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Environment Magazine September/October 2008

 

May-June 2013

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Editorial - Future Earth: A Refreshed Sustainability Science

Sustainability science is more than a form of knowing. Yet science comes from the Greek word meaning knowledge. What is special about sustainability science is that it searches its way through conversation, listening and teaching. It is based on companionship. Companions are not the same as partners. Partners can walk away if they fall out. Companions are tied together in their search for common humanness, and ultimate survival in peacefulness and justice. Companions support each other through a journey that has neither beginning nor end. They progress through recognizing signposts that give them strength, courage, and determination to carry on. They may be surrounded by hostility, but more so by incomprehension. So they need to learn to communicate through humility, empathy, and courtesy, winning new friends by exemplifying their common purpose and happy destiny.

In his realistic but generally positive assessment of the United Nations “Rio process,” Derek Osborn provides a thoughtful perspective on the role of the UN in maintaining the global cause of sustainability. He also recognizes the challenge of contemporary politics to maintain, almost at all costs, the conventional battering rams of global business, international markets, investments in natural resources, and job creation that crash through the slender defenses of sustainability.

Yet he offers to the reader many important outcomes of Rio+20. The commitment to sustainable development goals, the willingness of business to audit its assault on nature and people, the strengthening of the UN Environment Programme, and the formation of a high-level policy group to drive the “green” agenda forward are all improvements on the current weaknesses of the UN machinery for promoting sustainable development.

In this context, the creation of a fresh sustainability science approach, also mentioned by Derek Osborn, is also very significant. This is called “Future Earth—Research for Global Sustainability.” It is spearheaded by all of the major global science academies as well as the big science funding organizations. Hal Mooney and his colleagues have helpfully provided a detailed history of this potentially exciting and innovative initiative.1 It is based on a brutal learning experience from past failures to create a true sustainability science. Much of this is due to the incremental complexities of international science organizations and their bulletproof bureaucratic silos. Much is also due to the difficulty facing the pioneers of sustainability science to convince the bosses of the natural and social sciences, as well as the humanities, of their ultimate shared purpose. And some of the blockage is a function of the way in which young scientists are institutionally impeded from working in creative combinations, especially on “action research.”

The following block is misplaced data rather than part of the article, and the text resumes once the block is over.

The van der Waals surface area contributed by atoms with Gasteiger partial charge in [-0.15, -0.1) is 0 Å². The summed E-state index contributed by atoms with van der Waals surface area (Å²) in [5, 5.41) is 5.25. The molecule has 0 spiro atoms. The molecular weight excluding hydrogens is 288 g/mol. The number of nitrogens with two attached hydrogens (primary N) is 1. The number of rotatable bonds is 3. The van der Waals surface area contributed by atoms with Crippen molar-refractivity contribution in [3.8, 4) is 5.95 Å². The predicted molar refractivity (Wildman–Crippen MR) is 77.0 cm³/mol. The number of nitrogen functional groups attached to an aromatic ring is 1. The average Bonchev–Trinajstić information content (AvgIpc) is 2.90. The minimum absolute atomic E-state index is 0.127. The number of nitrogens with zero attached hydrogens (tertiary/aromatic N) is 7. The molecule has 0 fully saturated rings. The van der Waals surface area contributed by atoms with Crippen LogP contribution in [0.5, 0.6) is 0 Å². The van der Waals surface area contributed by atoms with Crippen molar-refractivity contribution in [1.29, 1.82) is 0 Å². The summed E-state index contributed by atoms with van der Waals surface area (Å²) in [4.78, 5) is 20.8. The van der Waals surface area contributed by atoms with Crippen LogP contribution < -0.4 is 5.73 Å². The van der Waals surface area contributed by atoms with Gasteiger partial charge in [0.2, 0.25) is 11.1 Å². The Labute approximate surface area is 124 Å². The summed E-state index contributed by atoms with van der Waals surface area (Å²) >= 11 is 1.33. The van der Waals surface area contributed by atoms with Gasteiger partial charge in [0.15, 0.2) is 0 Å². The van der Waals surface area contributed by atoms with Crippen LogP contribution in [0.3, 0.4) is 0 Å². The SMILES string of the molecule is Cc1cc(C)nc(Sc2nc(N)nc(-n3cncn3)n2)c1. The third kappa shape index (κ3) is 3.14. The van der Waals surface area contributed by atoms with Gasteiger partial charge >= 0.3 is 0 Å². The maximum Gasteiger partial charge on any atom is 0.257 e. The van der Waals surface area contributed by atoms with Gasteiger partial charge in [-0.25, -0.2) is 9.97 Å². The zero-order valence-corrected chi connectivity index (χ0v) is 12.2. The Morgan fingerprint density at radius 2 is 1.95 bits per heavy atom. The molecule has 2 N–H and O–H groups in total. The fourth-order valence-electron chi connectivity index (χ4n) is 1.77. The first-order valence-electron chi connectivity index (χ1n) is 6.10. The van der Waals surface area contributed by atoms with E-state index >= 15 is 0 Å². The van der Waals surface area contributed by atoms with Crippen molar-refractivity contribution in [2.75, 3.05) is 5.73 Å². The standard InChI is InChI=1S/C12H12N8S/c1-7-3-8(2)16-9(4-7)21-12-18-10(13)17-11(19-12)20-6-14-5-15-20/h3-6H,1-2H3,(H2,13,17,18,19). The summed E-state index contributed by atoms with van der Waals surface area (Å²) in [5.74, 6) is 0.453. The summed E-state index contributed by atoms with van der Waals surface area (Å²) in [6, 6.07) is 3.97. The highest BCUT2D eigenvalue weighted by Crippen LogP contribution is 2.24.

Nowadays many of these barriers are breaking down. Interdisciplinarity is being encouraged by international and national science funding councils. Bold leaders are taking science into the streets and fields to learn from the poor and the marginalized how to improve their well-being with imaginative use of technology (especially Internet-based applications) and collective action. The concept of well-being forms a basis for generating self-esteem, physical and mental health, and personal leadership. These provide the basis of an invigorated capacity to create social enterprise and to work imaginatively and flexibly in teams. Well-being is also becoming a yardstick for auditing new economic policies. Well-being is destined to sit alongside gross domestic product as the cynosure of human prosperity.

In the right hands Future Earth must succeed. And it should reach out with the reforming UN to ensure that the fundamentals of sustainability science are universally appreciated. These fundamentals are a credible science that is forged by debate, mutual respect, and consensus: with independence from political and commercial interference, inclusiveness of genuine participation (which may involve researchers acting as sustainability ambassadors in business, government and communities), and the drive for justice and equity for all peoples in a world of ecological resilience.

1. H. A. Mooney, A. Duraiappah, and A. Larigauderie, “Evolution of natural and social science interactions in global change research programs,” Proceedings of the National Academy of Sciences of the United States of America, 110, Supplement 1 (2013): 3665-3672. Available at: http://www.pnas.org/content/early/2013/01/04/1107484110.abstract, last accessed April 9, 2013.


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